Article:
Writing user research reports
As a user researcher, one of your most important roles is sharing what you discover. I’ve written before about how we share research more generally, but in this article I want to focus on reports.
A research report is a document that contains all the juicy data and descriptions from a research project. It covers how the study was set up and conducted, and breaks down all the discoveries made by the research team.
With our limited attention spans, getting someone to read a report in full is a difficult task. But that doesn’t mean that reports are pointless. Documents that cover all the details are great for referencing as and when you need them. They’re also good evidence for showing the value of user research.
But it can be tricky to know where to begin when writing one. When I was starting out I got my templates from usability.gov. Now that I’ve had years’ worth of practice, I wanted to explain the steps I take to make my own reports.
Understanding the research process
Like any good story, a research project has a solid start, middle, and end. Understanding this framework is always important for knowing how to structure your reports.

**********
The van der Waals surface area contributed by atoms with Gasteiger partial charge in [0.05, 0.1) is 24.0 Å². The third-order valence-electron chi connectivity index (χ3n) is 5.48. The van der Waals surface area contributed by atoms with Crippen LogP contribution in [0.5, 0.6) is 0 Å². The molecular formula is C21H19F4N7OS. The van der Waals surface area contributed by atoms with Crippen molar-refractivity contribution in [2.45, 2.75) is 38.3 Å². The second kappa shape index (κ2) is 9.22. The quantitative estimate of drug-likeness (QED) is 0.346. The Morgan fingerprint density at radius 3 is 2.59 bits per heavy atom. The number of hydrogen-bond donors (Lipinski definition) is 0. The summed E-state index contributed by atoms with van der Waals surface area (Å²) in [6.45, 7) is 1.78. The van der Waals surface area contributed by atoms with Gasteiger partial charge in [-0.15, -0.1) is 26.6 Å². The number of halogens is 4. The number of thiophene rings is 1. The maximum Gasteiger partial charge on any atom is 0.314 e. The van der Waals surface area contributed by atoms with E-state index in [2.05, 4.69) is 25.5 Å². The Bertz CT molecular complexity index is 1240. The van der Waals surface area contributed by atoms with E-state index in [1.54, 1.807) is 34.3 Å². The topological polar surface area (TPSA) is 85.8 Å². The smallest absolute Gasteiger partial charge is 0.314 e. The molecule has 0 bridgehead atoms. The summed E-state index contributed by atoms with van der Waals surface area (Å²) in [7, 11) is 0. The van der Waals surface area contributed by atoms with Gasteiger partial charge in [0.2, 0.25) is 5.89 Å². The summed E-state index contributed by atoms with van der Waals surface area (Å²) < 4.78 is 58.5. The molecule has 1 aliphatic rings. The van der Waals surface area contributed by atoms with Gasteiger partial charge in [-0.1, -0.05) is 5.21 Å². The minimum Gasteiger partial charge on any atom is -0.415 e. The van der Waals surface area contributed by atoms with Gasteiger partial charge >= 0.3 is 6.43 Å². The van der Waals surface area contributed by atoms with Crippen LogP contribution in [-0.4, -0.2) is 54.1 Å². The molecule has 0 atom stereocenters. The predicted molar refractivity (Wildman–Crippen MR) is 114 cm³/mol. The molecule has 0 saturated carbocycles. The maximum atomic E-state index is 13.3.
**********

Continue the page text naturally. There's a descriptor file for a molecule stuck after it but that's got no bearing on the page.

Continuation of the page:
There are a variety of methods in a user researcher’s toolkit. From interviews with users, to workshops and testing prototypes in a lab setting. For each method there are these common steps:
- Define the problem. Where does the problem exist and who does it affect? What is the benefit of investigating this problem?
- Design the study. What type of data are you going to collect, and how are you going to do it?
- Collect the data. Follow the steps in the study, and gather relevant information about the problem.
- Analyse the data. Find patterns and insights, highlight interesting points.
- Share the results. Tell other people about the above steps, in a way that’s useful to them.
Your report needs to cover the first four points. Someone should be able to read the document on its own and know all the steps you took to get to your conclusions.